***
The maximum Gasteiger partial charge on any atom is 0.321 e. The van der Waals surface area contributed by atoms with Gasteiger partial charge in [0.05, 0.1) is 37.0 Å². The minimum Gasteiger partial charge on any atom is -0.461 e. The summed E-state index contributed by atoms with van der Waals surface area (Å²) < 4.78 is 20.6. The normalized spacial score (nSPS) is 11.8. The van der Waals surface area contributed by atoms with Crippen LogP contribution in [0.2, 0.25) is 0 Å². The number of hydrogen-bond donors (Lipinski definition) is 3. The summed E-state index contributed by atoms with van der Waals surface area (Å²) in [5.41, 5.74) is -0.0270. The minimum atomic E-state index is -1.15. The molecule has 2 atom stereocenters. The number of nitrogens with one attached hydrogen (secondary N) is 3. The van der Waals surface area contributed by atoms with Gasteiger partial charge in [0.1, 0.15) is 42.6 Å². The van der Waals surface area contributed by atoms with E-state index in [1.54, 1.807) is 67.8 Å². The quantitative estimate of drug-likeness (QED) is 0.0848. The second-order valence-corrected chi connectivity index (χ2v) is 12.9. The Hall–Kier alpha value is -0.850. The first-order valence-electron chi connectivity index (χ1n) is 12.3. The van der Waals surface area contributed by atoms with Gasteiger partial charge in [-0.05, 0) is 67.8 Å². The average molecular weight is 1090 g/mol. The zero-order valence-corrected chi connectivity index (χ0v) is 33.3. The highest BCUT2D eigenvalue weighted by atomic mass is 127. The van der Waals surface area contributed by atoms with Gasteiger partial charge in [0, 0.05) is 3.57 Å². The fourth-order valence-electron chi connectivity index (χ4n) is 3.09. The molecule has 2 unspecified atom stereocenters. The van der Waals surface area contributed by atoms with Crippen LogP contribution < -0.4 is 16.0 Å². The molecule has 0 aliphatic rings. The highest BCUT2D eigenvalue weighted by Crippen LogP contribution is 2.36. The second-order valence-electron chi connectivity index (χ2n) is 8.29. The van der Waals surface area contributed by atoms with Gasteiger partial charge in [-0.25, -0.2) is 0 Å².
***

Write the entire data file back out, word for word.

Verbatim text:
The maximum Gasteiger partial charge on any atom is 0.321 e. The van der Waals surface area contributed by atoms with Gasteiger partial charge in [0.05, 0.1) is 37.0 Å². The minimum Gasteiger partial charge on any atom is -0.461 e. The summed E-state index contributed by atoms with van der Waals surface area (Å²) < 4.78 is 20.6. The normalized spacial score (nSPS) is 11.8. The van der Waals surface area contributed by atoms with Crippen LogP contribution in [0.2, 0.25) is 0 Å². The number of hydrogen-bond donors (Lipinski definition) is 3. The summed E-state index contributed by atoms with van der Waals surface area (Å²) in [5.41, 5.74) is -0.0270. The minimum atomic E-state index is -1.15. The molecule has 2 atom stereocenters. The number of nitrogens with one attached hydrogen (secondary N) is 3. The van der Waals surface area contributed by atoms with Gasteiger partial charge in [0.1, 0.15) is 42.6 Å². The van der Waals surface area contributed by atoms with E-state index in [1.54, 1.807) is 67.8 Å². The quantitative estimate of drug-likeness (QED) is 0.0848. The second-order valence-corrected chi connectivity index (χ2v) is 12.9. The Hall–Kier alpha value is -0.850. The first-order valence-electron chi connectivity index (χ1n) is 12.3. The van der Waals surface area contributed by atoms with Gasteiger partial charge in [-0.05, 0) is 67.8 Å². The average molecular weight is 1090 g/mol. The zero-order valence-corrected chi connectivity index (χ0v) is 33.3. The highest BCUT2D eigenvalue weighted by atomic mass is 127. The van der Waals surface area contributed by atoms with Gasteiger partial charge in [0, 0.05) is 3.57 Å². The fourth-order valence-electron chi connectivity index (χ4n) is 3.09. The molecule has 2 unspecified atom stereocenters. The van der Waals surface area contributed by atoms with Crippen LogP contribution < -0.4 is 16.0 Å². The molecule has 0 aliphatic rings. The highest BCUT2D eigenvalue weighted by Crippen LogP contribution is 2.36. The second-order valence-electron chi connectivity index (χ2n) is 8.29. The van der Waals surface area contributed by atoms with Gasteiger partial charge in [-0.25, -0.2) is 0 Å².